We will take up the challenge which was too much for many of them next week in a broader context when we consider the alternatives as the twelve did when Peter said on their behalf, To whom can we go? It was in answer to Jesus asking them whether they too were going to leave him.

For our reflection today I want to leave most of that for later discussion and note only two things about it: the shock which gives cause for deep thought or disgust, and way that Peter moved from the topic of flesh and blood to the words of Jesus as words of eternal life.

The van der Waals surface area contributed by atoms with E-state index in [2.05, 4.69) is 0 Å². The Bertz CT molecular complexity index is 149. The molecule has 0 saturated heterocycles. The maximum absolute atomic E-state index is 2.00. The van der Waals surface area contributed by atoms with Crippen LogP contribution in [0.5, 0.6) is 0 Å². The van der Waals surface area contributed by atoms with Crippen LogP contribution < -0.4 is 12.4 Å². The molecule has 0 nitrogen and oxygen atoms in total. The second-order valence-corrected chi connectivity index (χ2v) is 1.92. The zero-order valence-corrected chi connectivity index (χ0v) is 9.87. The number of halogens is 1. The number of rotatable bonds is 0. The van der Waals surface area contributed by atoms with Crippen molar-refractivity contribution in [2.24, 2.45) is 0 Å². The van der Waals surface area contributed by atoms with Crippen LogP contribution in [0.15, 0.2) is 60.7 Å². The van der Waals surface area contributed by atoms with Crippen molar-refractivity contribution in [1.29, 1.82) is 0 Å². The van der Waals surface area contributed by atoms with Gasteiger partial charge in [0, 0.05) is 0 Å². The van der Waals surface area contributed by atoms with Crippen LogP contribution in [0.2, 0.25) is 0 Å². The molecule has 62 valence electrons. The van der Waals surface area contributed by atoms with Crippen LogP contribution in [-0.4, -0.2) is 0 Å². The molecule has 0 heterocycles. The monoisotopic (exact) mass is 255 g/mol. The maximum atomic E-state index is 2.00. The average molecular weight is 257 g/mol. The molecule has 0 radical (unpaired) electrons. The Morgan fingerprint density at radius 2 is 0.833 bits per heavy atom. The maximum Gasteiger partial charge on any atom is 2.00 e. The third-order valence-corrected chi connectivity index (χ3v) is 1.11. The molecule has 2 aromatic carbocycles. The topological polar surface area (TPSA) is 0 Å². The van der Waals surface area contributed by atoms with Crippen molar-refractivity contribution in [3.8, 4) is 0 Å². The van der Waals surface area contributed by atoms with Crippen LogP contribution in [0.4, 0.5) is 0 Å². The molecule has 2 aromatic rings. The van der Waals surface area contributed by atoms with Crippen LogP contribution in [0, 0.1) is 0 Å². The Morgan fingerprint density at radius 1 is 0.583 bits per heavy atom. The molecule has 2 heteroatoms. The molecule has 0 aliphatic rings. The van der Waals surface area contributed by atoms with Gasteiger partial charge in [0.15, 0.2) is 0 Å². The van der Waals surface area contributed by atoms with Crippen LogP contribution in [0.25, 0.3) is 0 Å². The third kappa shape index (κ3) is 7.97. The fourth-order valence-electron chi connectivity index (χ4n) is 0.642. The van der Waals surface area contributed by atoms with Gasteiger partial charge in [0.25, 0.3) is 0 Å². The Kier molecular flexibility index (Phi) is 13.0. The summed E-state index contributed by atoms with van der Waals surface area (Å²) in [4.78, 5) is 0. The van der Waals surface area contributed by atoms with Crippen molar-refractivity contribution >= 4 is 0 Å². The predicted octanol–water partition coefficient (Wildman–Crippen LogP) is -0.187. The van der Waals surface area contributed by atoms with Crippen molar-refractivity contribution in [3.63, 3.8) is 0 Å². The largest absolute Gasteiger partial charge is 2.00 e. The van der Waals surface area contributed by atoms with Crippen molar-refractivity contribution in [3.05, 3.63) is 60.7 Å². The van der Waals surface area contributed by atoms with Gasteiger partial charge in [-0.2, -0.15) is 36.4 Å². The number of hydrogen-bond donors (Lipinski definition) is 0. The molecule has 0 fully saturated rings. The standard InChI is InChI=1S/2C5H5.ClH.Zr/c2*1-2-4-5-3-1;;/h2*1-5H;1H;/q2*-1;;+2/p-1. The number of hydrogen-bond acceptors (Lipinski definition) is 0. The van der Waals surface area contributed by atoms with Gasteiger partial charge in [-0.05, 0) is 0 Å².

We should not ignore the shock of the challenge. It is all too easy to say, "It is all symbolic; Jesus did not mean it to be taken literally". Or perhaps we might say that those were other times and a different culture: its meaning for us can be different. But how different? How much can we reinterpret something symbolic into our own terms and not lose its essential meaning? Modern people are inclined to think that such a question is itself a modern idea, the idea of cultural relativity - we all have own way of seeing things, our own values, our own meanings. But the same idea was not far removed from those for whom John wrote these words of Jesus. The same kind of question was being asked in the early church. Did the Gentile Christians, the Greeks, need to become Jewish, should they adopt Jewish ways of worship and daily living, indeed the whole culture of the Jews as the "people of God" among whom of the revelation of God in Christ was given? Or could the Greek believers in Christ carry on their lives in the ways of the different culture? That is a big question also for us today: how much can the words of scripture - coming to us from a foreign land, far away and long ago, a different place and way of life - how much can those distant echos bind us in the way we live today? It is a big struggle for many people and it is close the heart of the kind of problem we were dealing with last week in reference to the relevance of scripture to the current debate on sexuality (Speaking the truth in love). We do need to consider very seriously how literally or realistically we should take the words of Jesus when he said that those who belonged to him should eat his flesh and drink his blood.